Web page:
Posted 18 June 2012 - 07:07 PM
They can put whatever damn thing they want in the food they sell, maybe to make it taste better or whatever their motive is, without violating your rights.
A company can voluntarily choose to list ingredients, perhaps to gain a market advantage over a rival company that does not list ingredients.
Perhaps some consumer journalist service will find some dirt on a company and then customers might not trust that company and down it goes in the market. So there might be some free market pressure on companies to list their ingredients fully and in detail and without a trace of deception.
In this article Mike Adams, the Health Ranger, disagrees with Objectivism and presents:
The case for mandatory GMO labeling - even if you believe in limited government and the free market
The title of the article looks like maybe it is directed to Objectivist/Libertarian types.
The term GMO is confusing. Better would be GEO (Genetically Engineered Organisms). The reason why GMO is confusing is if you take that term literally, it leads you to think that Monsanto is not doing anything different from natural selection and artificial selection. What they are doing is very different. There is no way you could get a cross between a goat and a spider by selection (natural or artificial), or a cross between corn and a bacteria, or a tomato and a fish.
Contrary to what Peikoff thinks and what most Objectivists think, the case against GEO (as I will call it instead of GMO) is not based on philosophy. It is based on peer reviewed science.
Keep in mind that there are 2 kinds of science. There is real science, aimed at truth. Then there is phony science, also known as corporate science, aimed at marketing a product. In both kinds of science there is a peer review process.
In the case of corporate science the peer review process is corrupt and is aimed at marketing the product and they will fudge the experiments and data as necessary to support the bottom line and it can't pass corporate science peer review unless it supports the bottom line. For proof of this, search the history of how aspartame was approved.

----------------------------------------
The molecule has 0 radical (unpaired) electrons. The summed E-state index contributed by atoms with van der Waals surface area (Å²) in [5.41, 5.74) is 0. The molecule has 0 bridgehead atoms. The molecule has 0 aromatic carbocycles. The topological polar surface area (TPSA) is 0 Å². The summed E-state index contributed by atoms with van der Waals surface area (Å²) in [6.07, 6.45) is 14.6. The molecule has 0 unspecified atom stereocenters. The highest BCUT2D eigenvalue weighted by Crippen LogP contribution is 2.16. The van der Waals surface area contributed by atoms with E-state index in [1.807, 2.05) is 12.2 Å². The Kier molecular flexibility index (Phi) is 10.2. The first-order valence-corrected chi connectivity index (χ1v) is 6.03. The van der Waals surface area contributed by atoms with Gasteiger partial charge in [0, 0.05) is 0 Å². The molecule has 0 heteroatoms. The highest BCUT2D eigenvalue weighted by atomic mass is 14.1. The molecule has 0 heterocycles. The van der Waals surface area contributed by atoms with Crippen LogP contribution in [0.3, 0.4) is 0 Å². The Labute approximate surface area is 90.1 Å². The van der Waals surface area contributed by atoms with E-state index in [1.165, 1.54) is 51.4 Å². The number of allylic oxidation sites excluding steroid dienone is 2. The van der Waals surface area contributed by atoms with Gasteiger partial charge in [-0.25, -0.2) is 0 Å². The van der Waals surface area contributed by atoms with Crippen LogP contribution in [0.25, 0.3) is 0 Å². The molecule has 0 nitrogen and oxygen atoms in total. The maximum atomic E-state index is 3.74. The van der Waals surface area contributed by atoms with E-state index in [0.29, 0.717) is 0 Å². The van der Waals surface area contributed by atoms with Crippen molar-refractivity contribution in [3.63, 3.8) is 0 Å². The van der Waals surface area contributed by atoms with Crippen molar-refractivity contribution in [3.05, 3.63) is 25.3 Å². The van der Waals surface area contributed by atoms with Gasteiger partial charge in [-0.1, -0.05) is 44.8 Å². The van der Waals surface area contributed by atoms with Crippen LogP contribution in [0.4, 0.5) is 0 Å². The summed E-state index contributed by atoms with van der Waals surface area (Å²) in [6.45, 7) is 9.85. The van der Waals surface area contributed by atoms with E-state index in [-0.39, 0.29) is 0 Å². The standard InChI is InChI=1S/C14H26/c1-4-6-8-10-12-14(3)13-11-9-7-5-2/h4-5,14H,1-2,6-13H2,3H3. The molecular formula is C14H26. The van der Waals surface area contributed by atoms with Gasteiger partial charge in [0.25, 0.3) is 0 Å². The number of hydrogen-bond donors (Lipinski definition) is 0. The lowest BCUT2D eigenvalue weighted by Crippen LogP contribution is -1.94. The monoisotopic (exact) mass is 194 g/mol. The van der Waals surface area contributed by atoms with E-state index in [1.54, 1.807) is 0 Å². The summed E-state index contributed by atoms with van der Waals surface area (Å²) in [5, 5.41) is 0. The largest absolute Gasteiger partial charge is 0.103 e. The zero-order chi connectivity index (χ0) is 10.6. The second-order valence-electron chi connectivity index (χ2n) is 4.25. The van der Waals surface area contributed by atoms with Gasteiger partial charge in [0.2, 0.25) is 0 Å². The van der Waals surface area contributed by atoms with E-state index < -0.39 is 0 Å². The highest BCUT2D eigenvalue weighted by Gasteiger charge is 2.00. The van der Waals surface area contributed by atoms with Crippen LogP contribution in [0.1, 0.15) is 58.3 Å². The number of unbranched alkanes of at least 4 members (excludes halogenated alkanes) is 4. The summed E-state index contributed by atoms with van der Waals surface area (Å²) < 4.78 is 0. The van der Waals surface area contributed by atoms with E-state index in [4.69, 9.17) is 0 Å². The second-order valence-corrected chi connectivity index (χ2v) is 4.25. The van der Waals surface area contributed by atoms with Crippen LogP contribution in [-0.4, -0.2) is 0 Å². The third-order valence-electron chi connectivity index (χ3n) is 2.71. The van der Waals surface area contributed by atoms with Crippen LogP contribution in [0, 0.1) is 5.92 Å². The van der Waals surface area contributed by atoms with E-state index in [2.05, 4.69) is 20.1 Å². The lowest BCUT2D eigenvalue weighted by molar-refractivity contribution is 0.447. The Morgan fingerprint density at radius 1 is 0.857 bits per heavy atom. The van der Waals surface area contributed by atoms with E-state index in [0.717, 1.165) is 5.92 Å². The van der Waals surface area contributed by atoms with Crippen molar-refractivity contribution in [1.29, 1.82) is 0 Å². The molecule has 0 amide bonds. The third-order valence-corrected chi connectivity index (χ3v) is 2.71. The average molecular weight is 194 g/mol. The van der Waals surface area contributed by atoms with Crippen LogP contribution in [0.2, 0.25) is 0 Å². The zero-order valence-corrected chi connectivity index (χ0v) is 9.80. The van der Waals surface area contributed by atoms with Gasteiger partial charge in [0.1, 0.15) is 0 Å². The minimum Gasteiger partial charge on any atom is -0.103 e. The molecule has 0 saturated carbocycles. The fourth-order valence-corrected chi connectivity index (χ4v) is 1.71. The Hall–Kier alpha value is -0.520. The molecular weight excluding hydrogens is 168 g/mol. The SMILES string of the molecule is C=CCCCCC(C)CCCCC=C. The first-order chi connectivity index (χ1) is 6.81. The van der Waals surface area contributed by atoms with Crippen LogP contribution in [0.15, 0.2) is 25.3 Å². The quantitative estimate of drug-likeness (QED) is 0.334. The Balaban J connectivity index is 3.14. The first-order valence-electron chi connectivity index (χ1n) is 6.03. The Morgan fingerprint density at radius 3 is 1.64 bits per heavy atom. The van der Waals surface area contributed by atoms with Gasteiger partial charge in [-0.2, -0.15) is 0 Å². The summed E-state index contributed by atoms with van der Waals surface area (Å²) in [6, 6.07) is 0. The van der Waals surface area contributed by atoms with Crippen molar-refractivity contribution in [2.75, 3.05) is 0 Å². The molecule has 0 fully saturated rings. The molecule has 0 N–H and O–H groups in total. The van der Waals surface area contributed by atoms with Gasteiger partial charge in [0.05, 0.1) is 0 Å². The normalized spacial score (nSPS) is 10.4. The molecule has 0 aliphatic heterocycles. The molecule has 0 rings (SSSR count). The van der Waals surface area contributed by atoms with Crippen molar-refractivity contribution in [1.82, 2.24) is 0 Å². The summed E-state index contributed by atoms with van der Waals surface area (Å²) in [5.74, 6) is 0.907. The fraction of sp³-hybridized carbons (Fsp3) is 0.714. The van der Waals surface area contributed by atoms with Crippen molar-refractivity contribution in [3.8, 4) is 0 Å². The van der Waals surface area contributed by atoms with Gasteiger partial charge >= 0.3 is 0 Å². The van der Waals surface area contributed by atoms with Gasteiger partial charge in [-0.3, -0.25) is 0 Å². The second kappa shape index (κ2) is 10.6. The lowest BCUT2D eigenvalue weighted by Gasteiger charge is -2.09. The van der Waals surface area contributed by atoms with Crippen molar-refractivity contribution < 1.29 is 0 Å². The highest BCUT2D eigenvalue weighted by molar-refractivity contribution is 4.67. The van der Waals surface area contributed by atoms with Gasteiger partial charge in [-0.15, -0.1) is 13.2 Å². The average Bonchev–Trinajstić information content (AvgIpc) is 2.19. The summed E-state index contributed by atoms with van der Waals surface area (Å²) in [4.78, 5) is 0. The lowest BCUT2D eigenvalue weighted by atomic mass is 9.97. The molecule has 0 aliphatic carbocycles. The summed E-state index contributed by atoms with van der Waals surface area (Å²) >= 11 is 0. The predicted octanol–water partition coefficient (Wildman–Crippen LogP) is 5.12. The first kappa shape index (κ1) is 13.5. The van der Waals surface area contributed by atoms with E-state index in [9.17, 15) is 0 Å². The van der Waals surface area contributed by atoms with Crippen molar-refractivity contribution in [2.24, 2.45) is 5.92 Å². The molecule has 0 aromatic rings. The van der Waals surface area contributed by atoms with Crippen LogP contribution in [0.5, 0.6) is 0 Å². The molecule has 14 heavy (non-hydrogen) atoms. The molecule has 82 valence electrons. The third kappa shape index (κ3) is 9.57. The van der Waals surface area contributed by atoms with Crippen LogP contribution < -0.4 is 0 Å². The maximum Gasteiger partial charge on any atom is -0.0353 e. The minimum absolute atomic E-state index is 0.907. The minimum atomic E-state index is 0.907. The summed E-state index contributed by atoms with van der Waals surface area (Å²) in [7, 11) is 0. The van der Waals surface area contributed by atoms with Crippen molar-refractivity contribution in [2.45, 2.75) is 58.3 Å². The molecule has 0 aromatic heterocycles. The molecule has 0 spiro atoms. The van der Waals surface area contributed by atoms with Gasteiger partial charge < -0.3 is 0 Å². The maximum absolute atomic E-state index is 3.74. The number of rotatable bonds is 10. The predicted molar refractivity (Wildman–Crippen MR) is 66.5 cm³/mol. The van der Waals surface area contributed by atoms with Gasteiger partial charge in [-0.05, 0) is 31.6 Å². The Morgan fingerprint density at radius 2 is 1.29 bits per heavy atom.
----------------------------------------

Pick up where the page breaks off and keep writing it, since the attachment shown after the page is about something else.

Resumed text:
The case against GEOs has nothing to do with "nature is better than man-made" or "natural is better than artificial" as Peikoff ignorantly assumes.
But the topic under discussion in Mike's article is not the merits and demerits of GEOs but the ethical and political principles involved in mandatory labelling.
As a somewhat side point, I think mostly likely if labelling of GEOs becomes mandatory, there will be a problem keeping the labelling honest. I base this prediction on what we see now with mandatory labelling. Often the labelling is so cleverly dishonest (while complying with the law) that it is worse than useless. One example of many examples is most people do not know what ingredient is deliberately hidden while still complying with the law by "hydrolyzed ... [whatever]". Anything with the word 'hydrolyzed' is a clever disguise that fools most people but at the same time it complies with the law.
Posted 18 June 2012 - 10:30 PM
Rational Individualist, Rational self-interest, Individual Rights--Libertarian
Posted 18 June 2012 - 11:06 PM
You are not talking with us; you are talking at us.
What did I say that you found offensive?
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